obscured


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See: hidden, lost
References in classic literature ?
At seven o'clock the day was sufficiently advanced, but a very thick sea fog obscured our view, and the best spy glasses could not pierce it.
Dense clouds of smoke or dust, visible through a powerful telescope on earth as little grey, fluctuating patches, spread through the clearness of the planet's atmos- phere and obscured its more familiar features.
For, conversely, character and thought are merely obscured by a diction that is over brilliant.
One of the two men, whose mysterious meeting in the Colosseum he had so unintentionally witnessed, was an entire stranger to him, but not so the other; and though Franz had been unable to distinguish his features, from his being either wrapped in his mantle or obscured by the shadow, the tones of his voice had made too powerful an impression on him the first time he had heard them for him ever again to forget them, hear them when or where he might.
The moon, which was partially obscured by heavy clouds, now and then lit up the muskets of the sentinels, or silvered the walls, the roofs, and the spires of the town that Charles I.
Even of late was the light obscured within me, when the men of blood had banished me on pain of death, and the constables led me onward from village to village towards the wilderness.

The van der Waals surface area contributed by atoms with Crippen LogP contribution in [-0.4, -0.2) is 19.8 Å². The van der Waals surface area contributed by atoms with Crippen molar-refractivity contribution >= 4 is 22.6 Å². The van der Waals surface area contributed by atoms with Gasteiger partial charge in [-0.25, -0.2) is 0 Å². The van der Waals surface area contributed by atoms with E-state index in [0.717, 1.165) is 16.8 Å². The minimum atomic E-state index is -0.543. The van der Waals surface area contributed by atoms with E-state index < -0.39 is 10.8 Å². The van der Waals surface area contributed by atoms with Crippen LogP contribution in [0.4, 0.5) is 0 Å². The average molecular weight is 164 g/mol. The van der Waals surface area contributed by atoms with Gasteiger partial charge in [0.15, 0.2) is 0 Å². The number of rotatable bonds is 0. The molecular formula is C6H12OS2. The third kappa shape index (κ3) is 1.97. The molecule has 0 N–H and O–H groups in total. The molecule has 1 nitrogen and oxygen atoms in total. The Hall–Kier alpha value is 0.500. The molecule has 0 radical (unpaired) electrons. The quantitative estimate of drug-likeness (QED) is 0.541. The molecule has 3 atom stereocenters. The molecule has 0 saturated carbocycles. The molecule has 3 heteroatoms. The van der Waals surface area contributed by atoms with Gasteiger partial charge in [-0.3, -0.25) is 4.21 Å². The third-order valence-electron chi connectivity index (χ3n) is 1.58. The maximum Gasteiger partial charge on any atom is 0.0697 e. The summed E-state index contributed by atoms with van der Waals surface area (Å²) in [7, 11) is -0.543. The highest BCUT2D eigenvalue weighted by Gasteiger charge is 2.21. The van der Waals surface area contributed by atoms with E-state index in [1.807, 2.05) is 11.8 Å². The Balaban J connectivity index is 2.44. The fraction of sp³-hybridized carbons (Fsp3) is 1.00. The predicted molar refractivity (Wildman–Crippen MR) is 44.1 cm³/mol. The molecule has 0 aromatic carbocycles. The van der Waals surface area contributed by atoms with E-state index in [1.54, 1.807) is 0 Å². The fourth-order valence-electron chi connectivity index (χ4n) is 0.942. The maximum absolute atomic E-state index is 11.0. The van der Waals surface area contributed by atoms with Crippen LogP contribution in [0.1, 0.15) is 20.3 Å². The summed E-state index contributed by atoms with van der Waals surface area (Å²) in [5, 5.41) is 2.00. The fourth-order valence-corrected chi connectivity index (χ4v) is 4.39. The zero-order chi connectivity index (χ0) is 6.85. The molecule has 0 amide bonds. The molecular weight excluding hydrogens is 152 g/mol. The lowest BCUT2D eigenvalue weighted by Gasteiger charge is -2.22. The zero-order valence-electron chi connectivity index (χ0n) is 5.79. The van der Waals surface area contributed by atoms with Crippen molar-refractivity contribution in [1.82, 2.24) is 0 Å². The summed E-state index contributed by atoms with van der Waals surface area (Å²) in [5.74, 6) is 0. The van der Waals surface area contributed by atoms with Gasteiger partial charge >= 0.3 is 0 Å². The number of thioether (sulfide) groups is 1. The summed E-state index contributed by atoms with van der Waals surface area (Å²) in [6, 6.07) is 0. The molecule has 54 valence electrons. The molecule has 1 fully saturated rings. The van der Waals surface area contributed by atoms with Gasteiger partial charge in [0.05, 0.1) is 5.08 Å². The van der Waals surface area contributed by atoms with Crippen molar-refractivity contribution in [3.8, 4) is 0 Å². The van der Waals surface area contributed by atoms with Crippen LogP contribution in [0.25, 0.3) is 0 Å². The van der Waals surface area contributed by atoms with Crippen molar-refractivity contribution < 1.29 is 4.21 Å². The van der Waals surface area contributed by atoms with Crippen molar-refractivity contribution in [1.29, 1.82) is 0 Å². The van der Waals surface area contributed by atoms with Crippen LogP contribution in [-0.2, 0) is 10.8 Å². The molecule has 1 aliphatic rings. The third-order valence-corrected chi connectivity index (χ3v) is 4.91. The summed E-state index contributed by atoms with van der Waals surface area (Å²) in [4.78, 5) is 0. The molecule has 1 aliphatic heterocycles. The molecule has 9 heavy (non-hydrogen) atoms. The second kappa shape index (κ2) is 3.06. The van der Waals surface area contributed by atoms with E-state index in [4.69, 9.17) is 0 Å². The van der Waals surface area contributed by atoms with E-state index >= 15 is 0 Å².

The trees and bushes that grew in the crevices of the rocks had very dismal foliage; and by and by, although it was hardly noon, the air became obscured with a gray twilight.
The sun was for a great part of the time obscured by the smoke, and the loftiest mountains were hidden from view.
For the recognition of private property has really harmed Individualism, and obscured it, by confusing a man with what he possesses.
One solitary glimmering star showed by its paly quiverings the impress of evening, while not a cloud obscured the vast firmament of heaven.
The storm which had lately obscured them had rolled away, and lay piled up in fleecy masses on the horizon, lighted up by the bright crescent of the moon, which looked like a little silver lamp hung up in a palace of clouds.
The stars twinkled in the heavens, like the last glimmerings of distant fire, so much were they obscured by the overwhelming radiance of the atmosphere; the rays from the moon striking upon the smooth, white surfaces of the lake and fields, reflecting upward a light that was brightened by the spotless color of the immense bodies of snow which covered the earth.